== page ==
No Skill Mismatch in a Healthy Labor Market

A blog about business and economics.
May 3 2012 3:31 PM

No Skill Mismatch in a Healthy Labor Market

I sometimes hear businessmen blame high levels of joblessness on "skill-mismatch" whereby available workers just don't have the know-how to do the jobs that are available. But if you examine a place like the Washington, DC Metropolitan Statistical Area where the unemployment rate is only 5.5 percent, it turns out that it's possible to solve this problem. From Lydia DePillis' article on fancy coffee in the DC area:

In some cities, making coffee is a standard side job, and skilled baristas are a dime a dozen. In the District, where many people still come to work in or around the federal government, they don’t exist: Almost every shop trains their own people, and tries to keep them around for as long as possible. Ryan Jensen, who worked a machine for six years before starting Peregine Espresso in Eastern Market—and recently opened second location on 14th Street NW—says he even chooses locations based on where his employees felt most comfortable.

By contrast, if you look at Portland where  the MSA unemployment rate is 8.3 percent then "skilled baristas are a dime a dozen" and firms don't invest in worker training or pay high efficiency wages to reduce churn. Which is just to say that there are interesting interplays between productivity and the business cycle beyond the theory that an exogenous positive productivity shock would boost employment. Even when labor markets are tight, you can't magically conjure up any old job skill in the universe. But there are an awful lot of specialized skills that can be taught and learned by a broad mass of people when the circumstances are right.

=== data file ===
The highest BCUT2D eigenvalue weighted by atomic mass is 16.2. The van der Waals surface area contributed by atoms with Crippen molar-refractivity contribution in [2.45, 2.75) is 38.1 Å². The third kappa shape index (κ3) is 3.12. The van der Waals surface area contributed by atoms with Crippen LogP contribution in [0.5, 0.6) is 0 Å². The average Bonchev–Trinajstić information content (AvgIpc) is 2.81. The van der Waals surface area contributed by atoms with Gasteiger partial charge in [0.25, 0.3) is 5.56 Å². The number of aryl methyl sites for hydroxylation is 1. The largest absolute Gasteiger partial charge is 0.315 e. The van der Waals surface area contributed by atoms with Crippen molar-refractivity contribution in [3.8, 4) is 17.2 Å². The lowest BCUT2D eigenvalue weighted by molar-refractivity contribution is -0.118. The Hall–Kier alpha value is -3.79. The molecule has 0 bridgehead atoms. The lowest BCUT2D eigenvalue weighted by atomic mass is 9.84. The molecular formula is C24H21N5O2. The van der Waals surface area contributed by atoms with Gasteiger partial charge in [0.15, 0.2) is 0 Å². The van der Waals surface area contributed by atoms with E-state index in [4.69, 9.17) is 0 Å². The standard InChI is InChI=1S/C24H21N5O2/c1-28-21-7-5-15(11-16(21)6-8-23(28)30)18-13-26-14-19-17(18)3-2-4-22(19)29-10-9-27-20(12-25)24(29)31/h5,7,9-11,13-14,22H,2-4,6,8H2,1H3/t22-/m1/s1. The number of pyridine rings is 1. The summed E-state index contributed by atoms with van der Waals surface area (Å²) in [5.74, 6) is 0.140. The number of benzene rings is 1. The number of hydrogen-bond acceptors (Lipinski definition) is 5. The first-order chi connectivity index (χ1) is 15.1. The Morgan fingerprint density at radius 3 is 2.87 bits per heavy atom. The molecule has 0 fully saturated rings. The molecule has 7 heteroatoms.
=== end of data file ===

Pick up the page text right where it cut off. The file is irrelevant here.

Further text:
Matthew Yglesias is the executive editor of Vox and author of The Rent Is Too Damn High.


Frame Game

Hard Knocks

I was hit by a teacher in an East Texas public school. It taught me nothing.

Chief Justice John Roberts Says $1,000 Can’t Buy Influence in Congress. Looks Like He’s Wrong.

After This Merger, One Company Could Control One-Third of the Planet's Beer Sales

Hidden Messages in Corporate Logos

If You’re Outraged by the NFL, Follow This Satirical Blowhard on Twitter

Sports Nut

Giving Up on Goodell

How the NFL lost the trust of its most loyal reporters.

How Can We Investigate Potential Dangers of Fracking Without Being Alarmist?

My Year as an Abortion Doula       

  News & Politics
Sept. 15 2014 8:56 PM The Benghazi Whistleblower Who Might Have Revealed a Massive Scandal on his Poetry Blog
Sept. 15 2014 7:27 PM Could IUDs Be the Next Great Weapon in the Battle Against Poverty?
Sept. 15 2014 4:38 PM What Is Straight Ice Cream?
  Double X
The XX Factor
Sept. 15 2014 3:31 PM My Year As an Abortion Doula
  Slate Plus
Tv Club
Sept. 15 2014 11:38 AM The Slate Doctor Who Podcast: Episode 4  A spoiler-filled discussion of "Listen."
Brow Beat
Sept. 15 2014 8:58 PM Lorde Does an Excellent Cover of Kanye West’s “Flashing Lights”
Future Tense
Sept. 15 2014 4:49 PM Cheetah Robot Is Now Wireless and Gallivanting on MIT’s Campus
  Health & Science
Bad Astronomy
Sept. 15 2014 11:00 AM The Comet and the Cosmic Beehive
Sports Nut
Sept. 15 2014 9:05 PM Giving Up on Goodell How the NFL lost the trust of its most loyal reporters.